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The Black Dial TAG Heuer Carrera 39mm ‘Glassbox’
ast night, in London, TAG Heuer followed up on its new TAG Heuer Carrera from Watches & Wonders with a brand campaign starring its marquee brand ambassador, Ryan Gosling. In front of a packed audience, TAG showed what it’s dubbing a five-minute short film starring Gosling, with an appearance by former-SNL cast member Vanessa Bayer and film director David Leitch (of Bullet Train and John Wick fame). To be honest, as far as advertising goes, this is a refreshing and creative approach to the craft. There’s a meta-textual bent to the narrative which finds Gosling on-set shooting a movie and unwilling to give back his Carrera once the cameras stop rolling. Instead of typing out the entire plot, I’ll let you have a watch for yourself:
The event and video cement what has been one of the bigger TAG Heuer releases in recent memory – the “Glassbox” Carrera which is an aesthetic refresh for the brand’s most popular model and one that’s tied to its racing heritage.
At Watches & Wonders, I wrote up an introductory review of the watch, but I was only able to handle the blue model for that story. I happen to really like that piece because it manages to present a fully modern design with slight hints of vintage flair but only if you’re looking hard to find it.
But the black model was a very intriguing proposition and was a piece I sought out on the trade show floor of the Palexpo as soon as I had the chance. Since then, I’ve seen it on the wrist of friends and contemporaries in the industry. While I don’t necessarily have a favorite between the blue and black models, I have at least had enough hands-on time with the latter to express my thoughts.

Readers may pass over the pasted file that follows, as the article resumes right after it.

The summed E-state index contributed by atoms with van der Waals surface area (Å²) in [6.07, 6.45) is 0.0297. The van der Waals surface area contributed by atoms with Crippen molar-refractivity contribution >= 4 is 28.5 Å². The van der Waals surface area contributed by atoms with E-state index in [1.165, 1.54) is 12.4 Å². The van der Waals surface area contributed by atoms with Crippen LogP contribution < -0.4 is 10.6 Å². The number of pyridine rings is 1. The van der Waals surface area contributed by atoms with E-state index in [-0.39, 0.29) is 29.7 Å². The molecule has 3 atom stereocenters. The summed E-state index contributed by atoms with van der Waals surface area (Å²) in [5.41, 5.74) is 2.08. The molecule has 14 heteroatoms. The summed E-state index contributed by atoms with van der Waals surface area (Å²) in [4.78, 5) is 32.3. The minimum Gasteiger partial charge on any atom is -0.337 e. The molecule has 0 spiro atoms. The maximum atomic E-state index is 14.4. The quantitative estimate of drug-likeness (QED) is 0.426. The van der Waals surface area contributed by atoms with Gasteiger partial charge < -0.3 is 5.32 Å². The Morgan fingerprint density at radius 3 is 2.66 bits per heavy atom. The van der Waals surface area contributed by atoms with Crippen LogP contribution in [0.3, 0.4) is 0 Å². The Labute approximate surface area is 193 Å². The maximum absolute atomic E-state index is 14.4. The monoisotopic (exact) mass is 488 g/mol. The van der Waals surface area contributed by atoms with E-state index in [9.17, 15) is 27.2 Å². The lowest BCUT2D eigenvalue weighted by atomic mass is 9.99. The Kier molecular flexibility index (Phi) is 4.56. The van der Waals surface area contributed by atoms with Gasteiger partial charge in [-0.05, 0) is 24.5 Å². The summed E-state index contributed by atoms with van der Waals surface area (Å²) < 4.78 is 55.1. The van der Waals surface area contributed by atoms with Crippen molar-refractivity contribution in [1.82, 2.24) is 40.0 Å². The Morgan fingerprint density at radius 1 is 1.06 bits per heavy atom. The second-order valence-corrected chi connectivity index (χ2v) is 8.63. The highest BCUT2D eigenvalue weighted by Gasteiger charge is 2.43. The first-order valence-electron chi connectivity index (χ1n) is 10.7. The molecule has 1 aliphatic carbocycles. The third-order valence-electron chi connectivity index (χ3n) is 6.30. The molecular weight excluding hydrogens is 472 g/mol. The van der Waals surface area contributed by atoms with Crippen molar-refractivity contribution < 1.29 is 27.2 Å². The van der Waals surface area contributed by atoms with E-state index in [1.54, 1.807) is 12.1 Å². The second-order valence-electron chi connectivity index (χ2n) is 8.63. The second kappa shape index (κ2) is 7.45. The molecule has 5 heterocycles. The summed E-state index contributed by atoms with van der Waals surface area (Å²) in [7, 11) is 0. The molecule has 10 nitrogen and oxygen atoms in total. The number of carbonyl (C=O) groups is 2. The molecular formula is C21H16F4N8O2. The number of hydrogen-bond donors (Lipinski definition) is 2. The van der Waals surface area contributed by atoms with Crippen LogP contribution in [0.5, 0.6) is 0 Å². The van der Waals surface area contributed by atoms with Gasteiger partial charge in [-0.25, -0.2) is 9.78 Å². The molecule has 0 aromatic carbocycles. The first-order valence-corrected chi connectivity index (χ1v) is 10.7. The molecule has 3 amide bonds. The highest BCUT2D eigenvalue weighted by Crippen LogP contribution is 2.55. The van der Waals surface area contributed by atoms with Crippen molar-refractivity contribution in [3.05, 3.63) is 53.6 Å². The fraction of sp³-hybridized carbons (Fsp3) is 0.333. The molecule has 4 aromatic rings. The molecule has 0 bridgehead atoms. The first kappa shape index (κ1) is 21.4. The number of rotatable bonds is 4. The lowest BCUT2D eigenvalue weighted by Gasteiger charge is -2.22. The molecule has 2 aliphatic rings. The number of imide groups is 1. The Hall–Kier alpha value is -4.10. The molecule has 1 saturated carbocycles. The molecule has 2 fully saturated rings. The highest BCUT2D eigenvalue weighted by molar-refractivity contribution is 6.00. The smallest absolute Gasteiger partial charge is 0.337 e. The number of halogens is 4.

The first thing is the size. Just like the blue edition, it is sized at 39mm and wears more like a 37mm watch due to a very compact 46mm lug-to-lug measurement. This, to me, is the key to what makes this watch work so well. Over the last decade or so TAG Heuer (along with almost every brand in the industry) skewed large and skewed thick. This new Carrera is a shift in the right direction to the point where I really think the brand nailed this on the first try. From afar, especially when talking about the black dial edition – you could confuse this for a vintage watch. The perforated racing strap is a nice touch to the effect as well.
But let’s talk about the visual cues that differentiate the black dial from the blue. First is contrast, with a reverse Panda effect where the subdials are a silver tone against the black dial surface. This contrast leads to a major difference between the two new models: the date placement. To maintain this high contrast, TAG moved the date from six o’clock (where it resides on the blue version) to 12 o’clock. While this seems like a strange placement because the chronograph hand invariably blocks the date when stationary, there is precedent for the choice. Heuer utilized this date placement on the vintage Dato 12 ref. 3147N
It’s actually funny to see it resurface because it is almost universally considered to be a design flaw as opposed to a design quirk, but here we are. If I were to identify a silver lining it would be that the watch can almost read as no-date from some viewing angles. Other than that, it is actually a bit of a pain to read. But that’s basically my only gripe with this piece and it’s a small one.
In almost every other way, from thickness to wearability, this new Carrera just works. The redesigned rotor on the Calibre TH20-00 Automatic adds a premium feel to the movement and the watch overall which still packs great value at $6,450.
At the end of the day, I might still opt for the blue dial, but I can see many enthusiasts going after this one with its hints of patina and general retro look. And look, this is not the first time TAG Heuer has paid homage to the past, but generally, it has reserved those instances for literal re-editions. I had a chance to sit down with brand CEO Frederic Arnault ahead of the London event and he said something very interesting to me about those releases when he noted, “We felt the potential was limited by the fact that [these watches] were viewed as vintage re-editions,” adding, “The thought became, ‘how can we continue to modernize it to make it the watch of today?’”
So that’s really what this piece represents. It says TAG Heuer on the dial almost as a point of pride. And it feels like it’s both paying due respect to the past while re-invigorating the collection. The curved nature of the tachymeter scale feels fresh while the printing of the numerals themselves has the old-school feel. This is but one example of the balance this new collection showcases.
Ultimately, this is just the beginning of a new platform upon which the entire Carrera line can grow from here on out. And I personally think it’s a great start.